Environmental factors and multiple sclerosis severity: A descriptive study

Daniele Mandia, Ottavia E. Ferraro, Guido Nosari, Cristina Montomoli, Elisabetta Zardini, Roberto Bergamaschi

Research output: Contribution to journalArticlepeer-review

Abstract

Growing evidence suggests that environmental factors play a key role in the onset of multiple sclerosis (MS). This study was conducted to examine whether environmental factors may also be associated with the evolution of the disease. We collected data on smoking habits, sunlight exposure and diet (particularly consumption of vitamin D-rich foods) from a sample of 131 MS patients. We also measured their serum vitamin D concentration. The clinical impact of MS was quantified using the Multiple Sclerosis Severity Score (MSSS); MS was considered "severe" in patients with MSSS ≥ 6, and "mild" in patients with MSSS ≤ 1. The results showed a strong association between serum vitamin D concentration and both sunlight exposure (26.4 ± 11.9 ng/mL vs. 16.5 ± 12.1 ng/mL, p = 0.0004) and a fish-rich diet (23.5 ± 12.1 ng/mL vs. 16.1 ± 12.4 ng/mL, p = 0.005). Patients reporting frequent sunlight exposure had a lower MSSS (2.6 ± 2.4 h vs. 4.6 ± 2.6 h, p <0.001). The mild MS patients reported much more frequent sunlight exposure (75% mild MS vs. 25% severe MS p = 0.004, Chi square test). A higher serum vitamin D concentration determined a lower risk of developing severe MS, adjusted for sunlight exposure (OR = 0.92 for one unit increase in vitamin D, 95% CI: 0.86-0.97, p = 0.005). A stronger inverse association emerged between frequent sunlight exposure and the risk of severe MS (OR = 0.26, 95% CI: 0.09-0.71, p = 0.009). Our data show that an appropriate diet and adequate expose to sunlight are associated with less aggressive MS.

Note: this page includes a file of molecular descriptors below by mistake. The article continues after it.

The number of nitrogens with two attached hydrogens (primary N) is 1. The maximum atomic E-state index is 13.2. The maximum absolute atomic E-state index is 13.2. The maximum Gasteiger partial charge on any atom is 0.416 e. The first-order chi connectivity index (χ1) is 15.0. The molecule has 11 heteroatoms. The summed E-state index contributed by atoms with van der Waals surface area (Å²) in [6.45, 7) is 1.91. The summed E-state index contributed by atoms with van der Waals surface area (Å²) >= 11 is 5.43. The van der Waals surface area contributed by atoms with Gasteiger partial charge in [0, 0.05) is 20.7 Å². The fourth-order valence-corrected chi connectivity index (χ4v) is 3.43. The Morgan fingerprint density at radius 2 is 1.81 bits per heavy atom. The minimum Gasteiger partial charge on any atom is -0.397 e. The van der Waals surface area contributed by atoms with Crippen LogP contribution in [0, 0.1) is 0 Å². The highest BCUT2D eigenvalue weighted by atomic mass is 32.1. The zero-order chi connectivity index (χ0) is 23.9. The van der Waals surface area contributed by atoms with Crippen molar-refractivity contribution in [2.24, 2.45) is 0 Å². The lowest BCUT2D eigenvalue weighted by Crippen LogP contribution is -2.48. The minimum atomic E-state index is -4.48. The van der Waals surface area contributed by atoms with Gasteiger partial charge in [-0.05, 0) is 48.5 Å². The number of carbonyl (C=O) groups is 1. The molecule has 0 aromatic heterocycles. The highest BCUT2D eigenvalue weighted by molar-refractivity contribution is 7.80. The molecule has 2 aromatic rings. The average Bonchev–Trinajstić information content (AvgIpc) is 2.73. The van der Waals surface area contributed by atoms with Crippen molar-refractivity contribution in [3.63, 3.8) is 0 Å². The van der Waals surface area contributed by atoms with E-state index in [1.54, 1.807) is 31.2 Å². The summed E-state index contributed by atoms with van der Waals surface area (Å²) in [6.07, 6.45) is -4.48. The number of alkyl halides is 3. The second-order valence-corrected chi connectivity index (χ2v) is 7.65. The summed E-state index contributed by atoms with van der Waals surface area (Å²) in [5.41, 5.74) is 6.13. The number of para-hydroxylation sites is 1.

Original languageEnglish
Pages (from-to)6417-6432
Number of pages16
JournalInternational Journal of Environmental Research and Public Health
Volume11
Issue number6
DOIs
Publication statusPublished - Jun 19 2014

Keywords

  • Disease severity
  • Environment
  • Multiple sclerosis
  • Sunlight exposure
  • Vitamin D

ASJC Scopus subject areas

  • Public Health, Environmental and Occupational Health
  • Health, Toxicology and Mutagenesis
  • Medicine(all)

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